Photos: Giant Sinkholes Along the Dead Sea

The Dead Sea, famous for salty water (almost 10 times as salty as the ocean), and for having the lowest elevation on Earth at 1,407 feet (429 meters) below sea level, is shrinking. And with it, giant sinkholes have been forming on its shores without warning. [Read full story about Dead Sea sinkholes]

For the past few decades, the sea has been receding by about 3 feet (1m) per year, due to the diversion of water from the Jordan River (which feeds the Dead Sea) and mineral mining from its waters in the south. As the briny water recedes, fresh groundwater wells up and dissolves layers of salt, creating large underground cavities, above which sinkholes form. (Image credit: Eli Raz)

The holes can open up without warning, and could pose a danger to visitors and residents. But predicting where and when they will form is difficult, experts say. (Image credit: Eli Raz)

Geologist Eli Raz of Israel's Dead Sea and Arava Research Center has studied the sinkhole problem in depth. Raz found that many of the craters developed along seismic fault lines in the Jordan Rift Valley. Inside these faults, the dissolved salts are less stable and more susceptible to invading freshwater, which hollows out the gaping holes, Raz's studies suggest. (Image credit: Eli Raz)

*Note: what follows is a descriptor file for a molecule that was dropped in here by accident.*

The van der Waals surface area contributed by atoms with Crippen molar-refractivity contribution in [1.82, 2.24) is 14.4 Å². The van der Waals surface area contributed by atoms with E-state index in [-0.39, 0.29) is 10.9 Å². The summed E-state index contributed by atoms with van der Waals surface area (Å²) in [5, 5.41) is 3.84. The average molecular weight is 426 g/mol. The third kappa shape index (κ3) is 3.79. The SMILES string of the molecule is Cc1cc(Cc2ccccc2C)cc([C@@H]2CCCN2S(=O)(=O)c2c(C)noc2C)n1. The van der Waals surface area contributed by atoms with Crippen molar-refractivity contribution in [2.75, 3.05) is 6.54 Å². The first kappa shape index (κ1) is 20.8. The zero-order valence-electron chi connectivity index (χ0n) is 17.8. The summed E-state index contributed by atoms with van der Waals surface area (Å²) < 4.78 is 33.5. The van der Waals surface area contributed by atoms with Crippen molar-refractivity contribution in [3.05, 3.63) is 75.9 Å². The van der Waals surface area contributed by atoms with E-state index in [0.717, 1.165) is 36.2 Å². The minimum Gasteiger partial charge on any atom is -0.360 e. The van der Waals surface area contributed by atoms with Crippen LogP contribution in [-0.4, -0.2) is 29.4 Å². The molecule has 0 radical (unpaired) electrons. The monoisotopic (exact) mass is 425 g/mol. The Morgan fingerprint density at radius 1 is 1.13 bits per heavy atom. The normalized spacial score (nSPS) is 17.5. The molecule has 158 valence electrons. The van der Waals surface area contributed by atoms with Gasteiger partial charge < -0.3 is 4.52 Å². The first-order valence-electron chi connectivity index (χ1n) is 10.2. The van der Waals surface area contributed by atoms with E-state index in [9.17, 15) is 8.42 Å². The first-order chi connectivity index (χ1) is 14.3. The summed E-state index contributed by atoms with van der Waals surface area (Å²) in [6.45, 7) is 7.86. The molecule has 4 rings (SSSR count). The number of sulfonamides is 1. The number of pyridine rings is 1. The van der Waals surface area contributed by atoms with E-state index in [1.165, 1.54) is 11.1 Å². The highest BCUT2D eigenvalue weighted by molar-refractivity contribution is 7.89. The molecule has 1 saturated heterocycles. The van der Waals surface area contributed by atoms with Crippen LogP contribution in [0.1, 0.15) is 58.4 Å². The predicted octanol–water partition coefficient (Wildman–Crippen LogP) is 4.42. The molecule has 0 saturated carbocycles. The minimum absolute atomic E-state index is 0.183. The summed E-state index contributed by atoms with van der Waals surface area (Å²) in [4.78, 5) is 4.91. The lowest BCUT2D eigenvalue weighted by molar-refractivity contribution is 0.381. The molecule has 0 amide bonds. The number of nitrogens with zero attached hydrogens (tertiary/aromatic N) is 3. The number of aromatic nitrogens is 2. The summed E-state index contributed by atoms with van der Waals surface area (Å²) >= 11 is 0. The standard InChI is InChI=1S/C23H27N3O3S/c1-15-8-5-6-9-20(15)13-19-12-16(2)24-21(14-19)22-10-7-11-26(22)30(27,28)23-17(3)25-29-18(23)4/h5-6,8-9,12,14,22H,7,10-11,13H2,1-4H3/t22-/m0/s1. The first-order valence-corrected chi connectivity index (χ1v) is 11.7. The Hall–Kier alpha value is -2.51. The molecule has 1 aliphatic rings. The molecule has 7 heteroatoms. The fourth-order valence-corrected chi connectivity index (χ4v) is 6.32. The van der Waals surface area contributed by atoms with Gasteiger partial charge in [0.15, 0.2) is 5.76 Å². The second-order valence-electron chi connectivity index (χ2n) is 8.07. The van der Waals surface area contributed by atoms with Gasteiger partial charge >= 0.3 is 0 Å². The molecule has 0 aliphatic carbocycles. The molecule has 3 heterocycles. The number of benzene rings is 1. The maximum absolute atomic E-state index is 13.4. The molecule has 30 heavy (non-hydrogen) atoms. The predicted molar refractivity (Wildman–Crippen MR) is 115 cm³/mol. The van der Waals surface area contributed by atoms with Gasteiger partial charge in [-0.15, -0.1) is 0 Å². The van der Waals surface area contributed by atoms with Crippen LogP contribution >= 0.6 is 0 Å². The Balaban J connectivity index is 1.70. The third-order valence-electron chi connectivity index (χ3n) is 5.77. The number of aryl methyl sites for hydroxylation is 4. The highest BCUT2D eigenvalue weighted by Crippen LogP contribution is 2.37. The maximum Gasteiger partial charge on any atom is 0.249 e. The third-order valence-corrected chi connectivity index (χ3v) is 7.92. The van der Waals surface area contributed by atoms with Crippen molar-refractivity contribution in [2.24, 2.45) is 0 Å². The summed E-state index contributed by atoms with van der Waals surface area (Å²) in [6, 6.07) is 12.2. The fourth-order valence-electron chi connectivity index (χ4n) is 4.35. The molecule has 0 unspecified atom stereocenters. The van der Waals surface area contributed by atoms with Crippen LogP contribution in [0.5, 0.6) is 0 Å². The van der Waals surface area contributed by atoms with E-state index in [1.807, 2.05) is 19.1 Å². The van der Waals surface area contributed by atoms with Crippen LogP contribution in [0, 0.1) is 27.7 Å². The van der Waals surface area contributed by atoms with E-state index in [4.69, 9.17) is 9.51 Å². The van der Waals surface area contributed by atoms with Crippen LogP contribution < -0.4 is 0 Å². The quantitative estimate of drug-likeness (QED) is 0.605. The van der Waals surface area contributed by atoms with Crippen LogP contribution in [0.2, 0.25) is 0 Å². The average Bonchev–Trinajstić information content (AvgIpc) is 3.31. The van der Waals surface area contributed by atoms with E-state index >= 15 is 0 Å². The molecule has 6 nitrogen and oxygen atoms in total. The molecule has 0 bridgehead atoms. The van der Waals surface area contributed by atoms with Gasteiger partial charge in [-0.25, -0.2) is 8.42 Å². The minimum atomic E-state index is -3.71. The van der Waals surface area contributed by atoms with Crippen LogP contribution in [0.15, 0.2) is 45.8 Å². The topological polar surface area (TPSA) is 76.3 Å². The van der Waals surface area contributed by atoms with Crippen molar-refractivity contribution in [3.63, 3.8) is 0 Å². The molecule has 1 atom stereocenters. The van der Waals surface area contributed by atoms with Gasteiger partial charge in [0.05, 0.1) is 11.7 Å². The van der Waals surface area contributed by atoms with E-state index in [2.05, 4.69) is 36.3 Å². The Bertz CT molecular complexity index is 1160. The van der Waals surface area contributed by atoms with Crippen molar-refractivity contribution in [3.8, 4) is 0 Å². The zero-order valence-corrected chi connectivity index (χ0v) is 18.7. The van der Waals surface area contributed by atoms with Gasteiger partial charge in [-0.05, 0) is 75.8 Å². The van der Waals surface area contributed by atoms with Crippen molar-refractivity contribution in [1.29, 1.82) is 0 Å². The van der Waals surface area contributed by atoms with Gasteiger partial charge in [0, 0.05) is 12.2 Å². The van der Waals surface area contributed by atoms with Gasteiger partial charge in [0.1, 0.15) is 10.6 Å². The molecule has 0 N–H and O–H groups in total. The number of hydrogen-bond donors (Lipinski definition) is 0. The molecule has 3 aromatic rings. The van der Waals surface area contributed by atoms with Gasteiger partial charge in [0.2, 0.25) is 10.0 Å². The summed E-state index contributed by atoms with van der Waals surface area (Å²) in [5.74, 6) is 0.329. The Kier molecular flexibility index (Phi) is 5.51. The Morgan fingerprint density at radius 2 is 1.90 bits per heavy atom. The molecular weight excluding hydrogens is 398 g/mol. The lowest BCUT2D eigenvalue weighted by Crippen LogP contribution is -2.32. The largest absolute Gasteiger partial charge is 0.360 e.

The sinkholes were first noticed in the 1970s, but have been forming more rapidly in recent years. The sinkholes can reach up to 82 feet (25 m) deep and 131 feet (40 m) in diameter, and nearby holes sometimes join to form giant ones. More than 4,000 sinkholes exist today. (Image credit: Eli Raz)

While no people have died from the Dead Sea sinkholes, some animals have been caught unawares and been injured or killed. (Image credit: Eli Raz)

However, there may be a way to stave off the Dead Sea's decline. Authorities have proposed a canal that would run from the Red Sea to the Dead Sea, called the Red Sea-Dead Sea Conduit, which, in addition to providing water to Jordan, Israel and the Palestinian territories, would bring salt water to the Dead Sea and generate electricity to supply its own energy. (Image credit: Eli Raz)

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Tanya Lewis
Staff Writer
Tanya was a staff writer for Live Science from 2013 to 2015, covering a wide array of topics, ranging from neuroscience to robotics to strange/cute animals. She received a graduate certificate in science communication from the University of California, Santa Cruz, and a bachelor of science in biomedical engineering from Brown University. She has previously written for Science News, Wired, The Santa Cruz Sentinel, the radio show Big Picture Science and other places. Tanya has lived on a tropical island, witnessed volcanic eruptions and flown in zero gravity (without losing her lunch!). To find out what her latest project is, you can visit her website.